Interpretation of Defeat by Kahlil Gibran

Welcome to an interpretation of one of my favorite poems, Defeat by Kahlil Gibran!

Defeat, my Defeat, my solitude and my aloofness;

You are dearer to me than a thousand triumphs,

And sweeter to my heart than all world-glory.

Summarizing the first three lines, you can tell this is a description of the main character’s folly that rendered him isolated and apathetic to any consequences of all defeat, which tastes sweeter than the glory of a thousand triumphs. He does not blame defeat, he rejoices in it because it’s a better teacher than any victory.

The start of the poem “Defeat, my Defeat” tells me that Khalil is actually triumphant over his own defeat through this line of thinking; made clearer if you were to tell yourself “defeat your defeat”.

Defeat, my Defeat, my self-knowledge and my defiance,

Through you I know that I am yet young and swift of foot

And not to be trapped by withering laurels.

And in you I have found aloneness

And the joy of being shunned and scorned.

Through defeat, I know myself, better than others could tell of me; and once one has gone through defeat, one gains a sort of self-esteem or confidence. “And not to be trapped by withering laurels” – I believe this line is expressing the sorrow that may hold someone back once defeated. The last two lines remind me of times where I felt I’ve failed: I found that aloneness where I could contemplate my mistakes; I found a hope that while I may not be good enough now,  I could work to reach my goals.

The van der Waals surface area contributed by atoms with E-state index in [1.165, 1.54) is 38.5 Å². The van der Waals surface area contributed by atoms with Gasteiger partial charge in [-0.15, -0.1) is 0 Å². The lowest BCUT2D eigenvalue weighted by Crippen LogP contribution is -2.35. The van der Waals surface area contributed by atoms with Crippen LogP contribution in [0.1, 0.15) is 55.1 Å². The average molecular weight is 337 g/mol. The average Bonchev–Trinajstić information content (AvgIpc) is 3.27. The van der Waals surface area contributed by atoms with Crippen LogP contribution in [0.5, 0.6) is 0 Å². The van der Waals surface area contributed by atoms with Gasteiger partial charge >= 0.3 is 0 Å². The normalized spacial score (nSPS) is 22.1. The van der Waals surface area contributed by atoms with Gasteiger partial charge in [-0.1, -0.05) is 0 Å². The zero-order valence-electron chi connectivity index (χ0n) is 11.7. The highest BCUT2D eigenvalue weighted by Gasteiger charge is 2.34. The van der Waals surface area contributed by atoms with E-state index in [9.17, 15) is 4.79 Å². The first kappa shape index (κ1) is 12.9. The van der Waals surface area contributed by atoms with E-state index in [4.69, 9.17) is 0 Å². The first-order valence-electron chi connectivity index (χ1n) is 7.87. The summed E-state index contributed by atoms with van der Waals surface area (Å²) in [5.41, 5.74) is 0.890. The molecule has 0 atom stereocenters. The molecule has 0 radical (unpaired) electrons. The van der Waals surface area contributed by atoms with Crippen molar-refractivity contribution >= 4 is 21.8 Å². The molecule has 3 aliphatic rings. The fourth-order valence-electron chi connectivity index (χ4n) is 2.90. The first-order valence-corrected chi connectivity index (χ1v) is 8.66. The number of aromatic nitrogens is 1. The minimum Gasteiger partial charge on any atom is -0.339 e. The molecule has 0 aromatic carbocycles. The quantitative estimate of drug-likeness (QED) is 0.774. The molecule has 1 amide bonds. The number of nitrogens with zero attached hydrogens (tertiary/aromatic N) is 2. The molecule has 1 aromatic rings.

Defeat, my Defeat, my shining sword and shield,

In your eyes I have read

That to be enthroned is to be enslaved,

And to be understood is to be leveled down,

And to be grasped is but to reach one’s fullness

And like a ripe fruit to fall and be consumed.

Khalil goes through a few successes and describes that they could end up failures; I sense time moving in this verse, where the fruit reaches its fullness only to be consumed.

 

Defeat, my Defeat, my bold companion,

You shall hear my songs and my cries and my silences,

And none but you shall speak to me of the beating of wings,

And urging of seas,

And of mountains that burn in the night,

And you alone shall climb my steep and rocky soul.

This verse takes me on an adventure with defeat; the beating of wings representing the mode of travel, or perhaps symbolizing the first flight of a bird off their nest.

 

Defeat, my Defeat, my deathless courage,

You and I shall laugh together with the storm,

And together we shall dig graves for all that die in us,

And we shall stand in the sun with a will,

And we shall be dangerous.

Here we see defeat, again, playing the companion, the brave guide through all these terrors and the motivation.

This is quite the inspiring poem, describing what would usually deter someone from continuing on the purpose or their mission.